Get used to this idea. Media organisations that opt for the paywall method will be on a subscriber drive, offering discounts, free gifts, vouchers and coupons and inducements like (trial) access to other titles.
So the Nine Fairfax merger is done and dusted, and with it went 144 back office, sales and support positions. Nine has pledged to honour the Fairfax code of editorial independence and thus far, no editorial jobs have been lost.
As Bill Ralston points out, it makes (commercial) sense for big companies to concentrate ownership of radio and TV stations, newspaper and magazines and online news outlets. They can offer better deals to advertisers and, by merging and consolidating, enjoy ‘synergies’ – shorthand for downsizing newsrooms.
Apropos the Nine Fairfax merger he makes a suggestion (which could also work in Australia), that the government-owned TVNZ ‘snaffle up the remnants of Stuff before the Fairfax papers die of exhaustion and thus, hopefully, reinvigorate both organisations’.
In Australia, a similar scenario could see the ABC ‘snaffle up’ the regional assets Nine don’t want and thus broaden the ABC’s remit from broadcasting into print and online newspaper publication.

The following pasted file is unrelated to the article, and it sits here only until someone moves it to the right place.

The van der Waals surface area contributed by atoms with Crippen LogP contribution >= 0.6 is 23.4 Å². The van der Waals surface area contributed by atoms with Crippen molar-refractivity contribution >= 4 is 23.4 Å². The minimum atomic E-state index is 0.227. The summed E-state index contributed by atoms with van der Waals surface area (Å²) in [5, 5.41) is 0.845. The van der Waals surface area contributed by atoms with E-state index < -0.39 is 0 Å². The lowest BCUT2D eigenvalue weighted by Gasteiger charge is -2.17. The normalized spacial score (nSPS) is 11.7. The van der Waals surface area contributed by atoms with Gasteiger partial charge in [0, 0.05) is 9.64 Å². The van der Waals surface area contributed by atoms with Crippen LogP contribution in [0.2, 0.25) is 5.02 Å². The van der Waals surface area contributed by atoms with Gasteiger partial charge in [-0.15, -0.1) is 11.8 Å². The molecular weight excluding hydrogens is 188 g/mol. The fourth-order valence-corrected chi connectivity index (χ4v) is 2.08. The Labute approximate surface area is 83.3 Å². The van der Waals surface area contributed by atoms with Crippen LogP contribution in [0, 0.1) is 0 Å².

This is an interesting proposition, given that the Australian Consumer and Competition Commission has just ruled that the ABC and SBS do not have an unfair market advantage over their commercial rivals.
In a busy year, the ACCC this week also released its preliminary report into the market power held by Google and Facebook.
Academics employed by Sydney University of Technology’s Centre for Media Transition analysed the ACCC paper. Derek Wilding and Sacha Molitorisz summarised the issues at stake, including $8 billion a year spent on online advertising revenue. This has happened at the expense of newspaper classified advertising revenue, which fell from $2 billion in 2001 to $200 million in 2016.
More than half of the annual online advertising spend went to Google and Facebook. And, as the ACCC notes, more than half of the traffic on Australian news websites comes via Google and Facebook.
One of the ACCC’s main concerns is the lack of transparency (consumers are not told how Google and Facebook algorithms work). The key concern is that we (the users) do not know how digital media platforms manage to target advertising with such uncanny accuracy.
Perhaps like me, you may have idly wondered how, after a private dinner conversation about bread makers, ads for bread makers start appearing in our social media news feed.